Last week MLS announced that it would not be sending its teams to compete in the U.S. Open Cup anymore, choosing instead to field reserve teams from the developmental MLS Next Pro league. On Wednesday, the federation responded by denying this proposition, stating MLS teams are required to play according to USSF standards.
MLS commissioner Don Garber has made his feelings about the knockout style tournament very clear in the past, and after last summers Leagues Cup proved to be such a success, fixture congestion is definitely an issue that may need addressing. If Garber feels he has to choose between the two competitions, you'd expect he's always going to prioritize the one he helped create and gave us moments like this.
So what happens next?
U.S. soccer clearly states " teams must participate in all representative U.S Soccer and Concacaf competitions for which they are eligible", so if the commissioner decides to respect the federation's policy then the result would be leaving its interpretation up to the individual MLS teams. Meaning teams might be told to field a squad as competitive (or non-competitive) as they want.
If Garber however, decides to keep fighting, it could get very messy. Disregarding USSF policy could not only lead to lawsuits but would also set a precedent for going against other pre-existing agreements. Issues like allowing players to leave for international duty, coaching education requirements, refereeing assignments and many other problems would arise should the relationship between these two institutions deteriorate any further.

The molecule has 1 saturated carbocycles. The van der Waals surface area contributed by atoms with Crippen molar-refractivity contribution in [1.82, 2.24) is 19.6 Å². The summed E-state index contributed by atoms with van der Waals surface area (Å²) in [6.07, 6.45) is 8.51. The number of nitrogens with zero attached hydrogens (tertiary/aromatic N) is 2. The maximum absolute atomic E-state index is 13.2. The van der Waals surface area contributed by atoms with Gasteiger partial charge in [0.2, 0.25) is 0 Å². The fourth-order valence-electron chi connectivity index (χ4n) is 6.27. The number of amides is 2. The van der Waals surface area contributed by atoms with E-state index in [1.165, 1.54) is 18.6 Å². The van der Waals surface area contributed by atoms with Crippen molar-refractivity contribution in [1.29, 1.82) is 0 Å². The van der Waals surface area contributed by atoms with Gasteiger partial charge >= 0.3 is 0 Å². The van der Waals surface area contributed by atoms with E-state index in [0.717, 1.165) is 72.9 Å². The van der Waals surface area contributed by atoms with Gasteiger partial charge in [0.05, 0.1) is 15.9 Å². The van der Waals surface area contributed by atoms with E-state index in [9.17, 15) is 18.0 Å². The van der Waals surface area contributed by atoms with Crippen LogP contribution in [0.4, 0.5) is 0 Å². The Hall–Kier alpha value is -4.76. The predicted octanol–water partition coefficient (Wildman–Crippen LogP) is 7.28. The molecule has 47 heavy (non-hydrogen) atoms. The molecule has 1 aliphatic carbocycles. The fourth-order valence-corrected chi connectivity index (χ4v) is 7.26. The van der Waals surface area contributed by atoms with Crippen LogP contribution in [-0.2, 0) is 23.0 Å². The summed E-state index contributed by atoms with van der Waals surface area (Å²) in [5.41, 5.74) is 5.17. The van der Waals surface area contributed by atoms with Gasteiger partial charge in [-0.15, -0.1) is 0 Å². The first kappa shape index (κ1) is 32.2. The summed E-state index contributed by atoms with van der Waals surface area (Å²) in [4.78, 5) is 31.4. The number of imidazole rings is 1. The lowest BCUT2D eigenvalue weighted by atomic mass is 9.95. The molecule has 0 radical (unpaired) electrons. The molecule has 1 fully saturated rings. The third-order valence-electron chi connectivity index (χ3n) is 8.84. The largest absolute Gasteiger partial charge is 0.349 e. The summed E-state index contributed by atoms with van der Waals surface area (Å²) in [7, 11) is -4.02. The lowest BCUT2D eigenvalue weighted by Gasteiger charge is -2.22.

Ultimately, MLS feels that because they don't own the U.S Open Cup and therefore do not profit from it, then it is not worth playing in. What is important to appreciate though is that having an open tournament like the FA Cup in England or the Copa Del Rey in Spain can provide so much more than just profit. The small clubs get their day in the sun against the big boys.
Fans of the Pittsburgh Riverhounds get to see their team play against (and defeat) the New England Revolution. A team based in a local liquor store can find itself up 1-0 against four-time MLS Cup champions DC United. Lets not forget that the oldest recognized soccer tournament in North America also provided some Messi magic of its own.